What you should know about automation

Robots and electronic design automation are just some of the technologies that will make manufacturing and design more productive, efficient and accurate, but it all depends on your point of view

By Dave Perkon, technical editor

Technology will leave you behind if you try to stop it. I personally have wrote several columns on the subject with the latest titled: Automation for the people. That's you, and you need to automate, including the use of robots and advanced design software. Automation should create new jobs and opportunities not government regulations.

I have read many of the online articles slanted to make automation look bad. Many online articles keep hinting that automation or robots will be replacing personnel in over 50 percent of occupations, some say 70 percent of all occupations. Then to make it even worse, the authors point out that the jobs will be quickly lost. The reality of these anti-automation articles is they exaggerate the story without considering the slow pace of change in the automation industry. Regardless of the actual speed that automation, software and artificial intelligence affects occupations, I can assure you that it will, so plan for that.

If robots are bad, as many of the articles suggest, shouldn't we also be concerned about eCAD software. That's electronic computer-aided design, also called EDA (electronic design automation). Not only are we replacing manufacturing workers with robots, the automation is replacing those who design it as well. And if that happens, the robots and design won't work very well.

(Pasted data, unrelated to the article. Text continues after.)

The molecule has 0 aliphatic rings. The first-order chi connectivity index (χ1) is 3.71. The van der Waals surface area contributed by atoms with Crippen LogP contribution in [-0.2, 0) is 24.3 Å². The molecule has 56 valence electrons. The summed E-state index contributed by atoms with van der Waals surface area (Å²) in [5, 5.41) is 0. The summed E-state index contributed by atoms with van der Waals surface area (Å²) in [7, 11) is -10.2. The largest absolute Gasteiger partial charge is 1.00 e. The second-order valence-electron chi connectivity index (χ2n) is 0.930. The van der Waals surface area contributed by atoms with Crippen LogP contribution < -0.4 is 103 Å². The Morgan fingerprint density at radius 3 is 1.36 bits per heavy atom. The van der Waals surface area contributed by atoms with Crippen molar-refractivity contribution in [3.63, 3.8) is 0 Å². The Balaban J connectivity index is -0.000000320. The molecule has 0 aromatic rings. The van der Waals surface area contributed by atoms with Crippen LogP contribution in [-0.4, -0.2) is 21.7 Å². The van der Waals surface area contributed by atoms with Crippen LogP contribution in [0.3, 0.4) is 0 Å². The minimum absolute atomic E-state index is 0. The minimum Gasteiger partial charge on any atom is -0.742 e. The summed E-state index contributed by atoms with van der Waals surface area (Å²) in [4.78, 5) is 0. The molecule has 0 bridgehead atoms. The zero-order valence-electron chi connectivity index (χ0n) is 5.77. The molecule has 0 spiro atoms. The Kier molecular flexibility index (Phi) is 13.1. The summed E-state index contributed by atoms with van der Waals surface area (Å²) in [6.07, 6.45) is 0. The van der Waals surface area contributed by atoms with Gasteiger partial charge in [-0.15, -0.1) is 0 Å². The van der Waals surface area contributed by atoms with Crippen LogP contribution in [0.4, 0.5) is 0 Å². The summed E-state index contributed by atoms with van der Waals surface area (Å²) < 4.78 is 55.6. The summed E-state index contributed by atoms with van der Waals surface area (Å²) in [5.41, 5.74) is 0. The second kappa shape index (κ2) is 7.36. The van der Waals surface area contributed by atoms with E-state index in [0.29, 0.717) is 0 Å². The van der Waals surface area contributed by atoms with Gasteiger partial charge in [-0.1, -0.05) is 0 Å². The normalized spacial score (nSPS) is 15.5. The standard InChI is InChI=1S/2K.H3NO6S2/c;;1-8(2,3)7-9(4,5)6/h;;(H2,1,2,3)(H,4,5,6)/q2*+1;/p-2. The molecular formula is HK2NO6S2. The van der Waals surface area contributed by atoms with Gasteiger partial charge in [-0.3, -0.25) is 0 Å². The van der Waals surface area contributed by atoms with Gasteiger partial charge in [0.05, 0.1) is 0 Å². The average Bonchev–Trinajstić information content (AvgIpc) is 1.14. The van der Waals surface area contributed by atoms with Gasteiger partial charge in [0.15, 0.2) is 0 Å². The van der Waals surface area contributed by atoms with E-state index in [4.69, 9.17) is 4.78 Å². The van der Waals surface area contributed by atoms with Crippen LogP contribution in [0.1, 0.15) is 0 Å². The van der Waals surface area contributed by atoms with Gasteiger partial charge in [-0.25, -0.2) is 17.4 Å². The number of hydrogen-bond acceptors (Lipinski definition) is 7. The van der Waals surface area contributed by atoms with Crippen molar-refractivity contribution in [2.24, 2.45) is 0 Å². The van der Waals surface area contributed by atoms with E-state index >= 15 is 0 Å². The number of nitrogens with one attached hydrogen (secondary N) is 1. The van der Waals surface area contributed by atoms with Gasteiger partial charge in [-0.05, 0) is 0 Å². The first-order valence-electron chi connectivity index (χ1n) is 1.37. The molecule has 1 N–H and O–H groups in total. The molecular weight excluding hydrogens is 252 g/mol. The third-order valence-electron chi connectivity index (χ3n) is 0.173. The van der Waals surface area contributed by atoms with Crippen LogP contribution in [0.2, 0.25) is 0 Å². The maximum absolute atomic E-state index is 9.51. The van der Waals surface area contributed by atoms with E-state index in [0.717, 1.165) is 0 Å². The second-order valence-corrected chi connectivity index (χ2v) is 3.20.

For those out there who fear automation and think a safe space is needed to be free of it, you should know, I have been using eCAD for decades as a control system designer, and this helpful software has just made me more efficient by automating many of the tedious tasks and a lot of the calculations and data entry.

eCAD makes me a better controls engineer just as robots make the personnel on the assembly lines better, more efficient and more productive.

An automation-biased professional may argue for taxing and regulating automation, re-distributing the profits due to gains in productivity and many similar story lines, all of which seem to de-capitalize automation.

This won't stop automation. This will slow innovation or cause you to make a living stealing much of the intellectual property in a product and the techniques used to manufacture the product.

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In my mind, regulation or socialism of automation removes the incentive to excel at things, hurting innovation. The benefit of money and goods isn't there.

Merriam-Webster's online definition of socialism is, "any of various economic and political theories advocating collective or governmental ownership and administration of the means of production and distribution of goods. It's a system of society or group living in which there is no private property. It may also be a system or condition of society in which the means of production are owned and controlled by the state."

I wonder if the "state" will let me use eCAD when they find out it makes me a better engineer.

The definition continued in describing, "far more common systems of social democracy, now often referred to as democratic socialism, in which extensive state regulation, with limited state ownership, has been employed by democratically elected governments in the belief that it produces a fair distribution of income without impairing economic growth."

Capitalism according to Merriam-Webster's definition is, "an economic system characterized by private or corporate ownership of capital goods, by investments that are determined by private decision, and by prices, production, and the distribution of goods that are determined mainly by competition in a free market."

Capitalism automatically optimizes automation which creates more money and goods, producing more wealth. This increases production in a fair and open market. The opposite is often said to be socialism, which doesn't encourage wealth, or apparently automation either. Socialism creates public or government ownership and control of parts of the economy where quality often suffers and productivity does not meet the demands. But lets not get bogged down with the Industrial Politics of Things (IPoTs) and what in the future will be Dead-End Jobs (DEJs). Instead, let's automate.

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